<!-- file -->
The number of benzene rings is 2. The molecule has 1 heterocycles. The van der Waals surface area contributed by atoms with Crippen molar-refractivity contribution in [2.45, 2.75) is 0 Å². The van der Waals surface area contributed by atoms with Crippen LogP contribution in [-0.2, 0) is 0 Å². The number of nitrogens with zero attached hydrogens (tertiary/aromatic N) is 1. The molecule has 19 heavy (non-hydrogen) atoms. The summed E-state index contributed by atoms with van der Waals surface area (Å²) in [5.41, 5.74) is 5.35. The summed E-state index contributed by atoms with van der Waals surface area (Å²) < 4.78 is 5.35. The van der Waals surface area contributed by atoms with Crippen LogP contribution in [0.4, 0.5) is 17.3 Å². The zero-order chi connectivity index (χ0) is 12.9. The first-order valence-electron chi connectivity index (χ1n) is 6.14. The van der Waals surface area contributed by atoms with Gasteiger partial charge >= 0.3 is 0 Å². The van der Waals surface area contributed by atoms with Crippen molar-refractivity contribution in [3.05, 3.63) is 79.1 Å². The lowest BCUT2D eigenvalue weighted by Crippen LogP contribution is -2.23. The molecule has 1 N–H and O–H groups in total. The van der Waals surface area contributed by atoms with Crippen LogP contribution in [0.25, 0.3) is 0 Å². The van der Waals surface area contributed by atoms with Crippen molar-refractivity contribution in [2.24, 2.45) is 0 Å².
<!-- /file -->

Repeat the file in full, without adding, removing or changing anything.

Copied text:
The number of benzene rings is 2. The molecule has 1 heterocycles. The van der Waals surface area contributed by atoms with Crippen molar-refractivity contribution in [2.45, 2.75) is 0 Å². The van der Waals surface area contributed by atoms with Crippen LogP contribution in [-0.2, 0) is 0 Å². The number of nitrogens with zero attached hydrogens (tertiary/aromatic N) is 1. The molecule has 19 heavy (non-hydrogen) atoms. The summed E-state index contributed by atoms with van der Waals surface area (Å²) in [5.41, 5.74) is 5.35. The summed E-state index contributed by atoms with van der Waals surface area (Å²) < 4.78 is 5.35. The van der Waals surface area contributed by atoms with Crippen LogP contribution in [0.4, 0.5) is 17.3 Å². The zero-order chi connectivity index (χ0) is 12.9. The first-order valence-electron chi connectivity index (χ1n) is 6.14. The van der Waals surface area contributed by atoms with Gasteiger partial charge >= 0.3 is 0 Å². The van der Waals surface area contributed by atoms with Crippen molar-refractivity contribution in [3.05, 3.63) is 79.1 Å². The lowest BCUT2D eigenvalue weighted by Crippen LogP contribution is -2.23. The molecule has 1 N–H and O–H groups in total. The van der Waals surface area contributed by atoms with Crippen LogP contribution in [0.25, 0.3) is 0 Å². The van der Waals surface area contributed by atoms with Crippen molar-refractivity contribution in [2.24, 2.45) is 0 Å².